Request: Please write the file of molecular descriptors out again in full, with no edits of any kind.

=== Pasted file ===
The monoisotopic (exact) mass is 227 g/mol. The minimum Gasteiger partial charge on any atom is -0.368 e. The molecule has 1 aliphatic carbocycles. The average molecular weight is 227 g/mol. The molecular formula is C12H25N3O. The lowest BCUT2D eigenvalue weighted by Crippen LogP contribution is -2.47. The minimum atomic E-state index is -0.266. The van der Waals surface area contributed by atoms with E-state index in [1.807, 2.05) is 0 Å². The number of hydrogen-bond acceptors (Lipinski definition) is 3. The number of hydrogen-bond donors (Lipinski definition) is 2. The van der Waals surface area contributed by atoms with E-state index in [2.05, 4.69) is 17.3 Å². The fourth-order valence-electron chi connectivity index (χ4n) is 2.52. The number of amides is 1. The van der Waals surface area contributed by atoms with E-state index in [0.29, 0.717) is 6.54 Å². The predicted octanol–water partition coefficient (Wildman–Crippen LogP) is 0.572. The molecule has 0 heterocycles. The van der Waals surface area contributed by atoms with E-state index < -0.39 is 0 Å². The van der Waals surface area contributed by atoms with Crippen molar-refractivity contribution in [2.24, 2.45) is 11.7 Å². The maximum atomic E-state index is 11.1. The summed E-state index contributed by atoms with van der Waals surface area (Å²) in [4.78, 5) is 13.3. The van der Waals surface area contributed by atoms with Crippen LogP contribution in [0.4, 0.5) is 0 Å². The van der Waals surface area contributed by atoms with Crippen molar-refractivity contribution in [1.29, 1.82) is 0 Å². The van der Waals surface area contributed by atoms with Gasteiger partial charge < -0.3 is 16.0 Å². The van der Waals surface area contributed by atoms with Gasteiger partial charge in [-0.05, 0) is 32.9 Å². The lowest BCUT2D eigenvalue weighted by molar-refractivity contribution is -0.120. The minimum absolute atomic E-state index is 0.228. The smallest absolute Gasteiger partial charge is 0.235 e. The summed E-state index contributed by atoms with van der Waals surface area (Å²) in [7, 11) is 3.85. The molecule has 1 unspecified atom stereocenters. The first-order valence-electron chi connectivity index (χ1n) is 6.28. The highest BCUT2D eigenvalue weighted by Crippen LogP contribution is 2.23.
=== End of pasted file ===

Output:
The monoisotopic (exact) mass is 227 g/mol. The minimum Gasteiger partial charge on any atom is -0.368 e. The molecule has 1 aliphatic carbocycles. The average molecular weight is 227 g/mol. The molecular formula is C12H25N3O. The lowest BCUT2D eigenvalue weighted by Crippen LogP contribution is -2.47. The minimum atomic E-state index is -0.266. The van der Waals surface area contributed by atoms with E-state index in [1.807, 2.05) is 0 Å². The number of hydrogen-bond acceptors (Lipinski definition) is 3. The number of hydrogen-bond donors (Lipinski definition) is 2. The van der Waals surface area contributed by atoms with E-state index in [2.05, 4.69) is 17.3 Å². The fourth-order valence-electron chi connectivity index (χ4n) is 2.52. The number of amides is 1. The van der Waals surface area contributed by atoms with E-state index in [0.29, 0.717) is 6.54 Å². The predicted octanol–water partition coefficient (Wildman–Crippen LogP) is 0.572. The molecule has 0 heterocycles. The van der Waals surface area contributed by atoms with E-state index < -0.39 is 0 Å². The van der Waals surface area contributed by atoms with Crippen molar-refractivity contribution in [2.24, 2.45) is 11.7 Å². The maximum atomic E-state index is 11.1. The summed E-state index contributed by atoms with van der Waals surface area (Å²) in [4.78, 5) is 13.3. The van der Waals surface area contributed by atoms with Crippen LogP contribution in [0.4, 0.5) is 0 Å². The van der Waals surface area contributed by atoms with Crippen molar-refractivity contribution in [1.29, 1.82) is 0 Å². The van der Waals surface area contributed by atoms with Gasteiger partial charge < -0.3 is 16.0 Å². The van der Waals surface area contributed by atoms with Gasteiger partial charge in [-0.05, 0) is 32.9 Å². The lowest BCUT2D eigenvalue weighted by molar-refractivity contribution is -0.120. The minimum absolute atomic E-state index is 0.228. The smallest absolute Gasteiger partial charge is 0.235 e. The summed E-state index contributed by atoms with van der Waals surface area (Å²) in [7, 11) is 3.85. The molecule has 1 unspecified atom stereocenters. The first-order valence-electron chi connectivity index (χ1n) is 6.28. The highest BCUT2D eigenvalue weighted by Crippen LogP contribution is 2.23.